After some alleged mis-reporting of news from their subscription-only Elite area, PWInsider released a detailed report of what their sources tell them led to Bobby Roode and Eric Young leaving TNA following their tapings this past weekend.
While Mike Johnson stresses that each man's situation is unique, and that neither can be reduced down to "each asked for pay raises and were turned down", it does seem like money was a factor in both men's thinking.
Roode's circumstances are described as being similar to AJ Styles' when he left back in 2013. His old deal was one of the most lucrative in the company, and given TNA's current position in the market and his place on the card, they could not justify re-upping him at the same rate.
In addition to being too expensive for the company, Johnson's sources also indicate that Roode was unhappy with recent slow payment issues. While TNA completely caught up with back pay for the wrestler, something else happened which triggered "more frustrations" and nixed a pending deal to keep him around.
Young allegedly had a new offer on the table, but he was not happy with the amount - or the fact that performers with less experience and/or who had demonstrated less loyalty to TNA were offered the same or better deals. When he voiced these issues to management, Dixie Carter and team asked him decide if he wanted to stay or go, and EY decided it was time to fully test the market (his old contract gave him more flexibility than others on the roster to work on other projects).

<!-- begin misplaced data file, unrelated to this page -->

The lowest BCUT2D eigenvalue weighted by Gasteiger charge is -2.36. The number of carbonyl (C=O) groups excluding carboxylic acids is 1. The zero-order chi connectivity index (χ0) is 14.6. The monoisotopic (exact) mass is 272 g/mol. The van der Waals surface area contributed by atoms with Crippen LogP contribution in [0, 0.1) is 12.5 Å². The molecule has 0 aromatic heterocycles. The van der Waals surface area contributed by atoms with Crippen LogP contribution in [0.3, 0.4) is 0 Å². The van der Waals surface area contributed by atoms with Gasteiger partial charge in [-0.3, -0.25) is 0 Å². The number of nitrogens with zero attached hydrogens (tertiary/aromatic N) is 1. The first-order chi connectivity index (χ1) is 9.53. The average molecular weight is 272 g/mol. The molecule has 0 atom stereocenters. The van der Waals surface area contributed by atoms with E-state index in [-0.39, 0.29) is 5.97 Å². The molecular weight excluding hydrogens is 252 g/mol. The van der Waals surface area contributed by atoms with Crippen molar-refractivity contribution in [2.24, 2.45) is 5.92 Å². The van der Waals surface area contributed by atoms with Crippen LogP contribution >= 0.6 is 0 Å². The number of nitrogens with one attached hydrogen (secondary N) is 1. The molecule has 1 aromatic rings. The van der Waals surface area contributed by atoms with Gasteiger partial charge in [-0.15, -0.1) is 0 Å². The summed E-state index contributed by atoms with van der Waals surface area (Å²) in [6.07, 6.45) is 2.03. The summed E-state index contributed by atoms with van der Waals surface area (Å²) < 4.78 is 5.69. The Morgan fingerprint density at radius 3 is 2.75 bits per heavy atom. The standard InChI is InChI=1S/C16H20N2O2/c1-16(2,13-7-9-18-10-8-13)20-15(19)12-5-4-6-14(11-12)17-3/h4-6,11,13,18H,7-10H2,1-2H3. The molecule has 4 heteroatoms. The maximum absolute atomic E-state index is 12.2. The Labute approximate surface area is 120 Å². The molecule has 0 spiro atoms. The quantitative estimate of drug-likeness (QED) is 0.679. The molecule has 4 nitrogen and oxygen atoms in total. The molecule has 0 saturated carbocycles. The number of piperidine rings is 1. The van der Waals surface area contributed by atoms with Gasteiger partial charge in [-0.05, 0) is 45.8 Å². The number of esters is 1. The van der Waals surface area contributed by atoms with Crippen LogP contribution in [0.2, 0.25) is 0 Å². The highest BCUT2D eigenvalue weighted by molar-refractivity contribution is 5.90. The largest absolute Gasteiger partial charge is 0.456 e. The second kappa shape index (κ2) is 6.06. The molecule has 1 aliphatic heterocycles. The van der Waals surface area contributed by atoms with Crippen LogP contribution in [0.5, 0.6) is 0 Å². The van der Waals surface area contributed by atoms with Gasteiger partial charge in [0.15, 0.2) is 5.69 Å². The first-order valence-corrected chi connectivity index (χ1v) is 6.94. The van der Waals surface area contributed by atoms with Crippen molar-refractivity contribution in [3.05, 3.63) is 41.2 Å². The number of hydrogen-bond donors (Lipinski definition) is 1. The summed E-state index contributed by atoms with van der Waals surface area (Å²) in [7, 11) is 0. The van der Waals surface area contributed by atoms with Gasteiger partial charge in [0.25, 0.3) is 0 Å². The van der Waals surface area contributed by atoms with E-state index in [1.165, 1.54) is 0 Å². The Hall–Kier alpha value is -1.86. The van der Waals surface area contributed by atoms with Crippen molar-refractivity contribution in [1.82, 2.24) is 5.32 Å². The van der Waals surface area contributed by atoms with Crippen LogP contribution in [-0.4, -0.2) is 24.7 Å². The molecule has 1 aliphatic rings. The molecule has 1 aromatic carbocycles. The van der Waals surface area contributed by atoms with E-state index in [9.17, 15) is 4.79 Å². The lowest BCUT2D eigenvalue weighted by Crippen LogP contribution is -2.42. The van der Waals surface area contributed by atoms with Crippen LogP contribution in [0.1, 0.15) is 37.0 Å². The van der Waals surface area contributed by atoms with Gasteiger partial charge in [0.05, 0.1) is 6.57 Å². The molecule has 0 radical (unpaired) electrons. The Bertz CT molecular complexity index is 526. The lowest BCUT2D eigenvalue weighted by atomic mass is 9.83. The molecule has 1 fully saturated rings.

The door is theoretically open for either man to return, possibly as soon as the next Impact tapings in late April, but while the departures were amicable, that scenario doesn't seem likely.
Losing two of their champions isn't ideal for TNA, but the report puts their fortunes as no better or worse for these exits. They are independent of Panda Energy, surviving largely on international TV deals and looking for investors. PWInsider says they do have more signings coming, so they're not without funding, just tightening the purse strings a bit and, perhaps wisely, not wanting to invest too much of their budget on wrestlers who have been with the company for most of its history.
Stay tuned to see if new stars rise to take Roode & Young's place, and how or if that changes the prospects for TNA.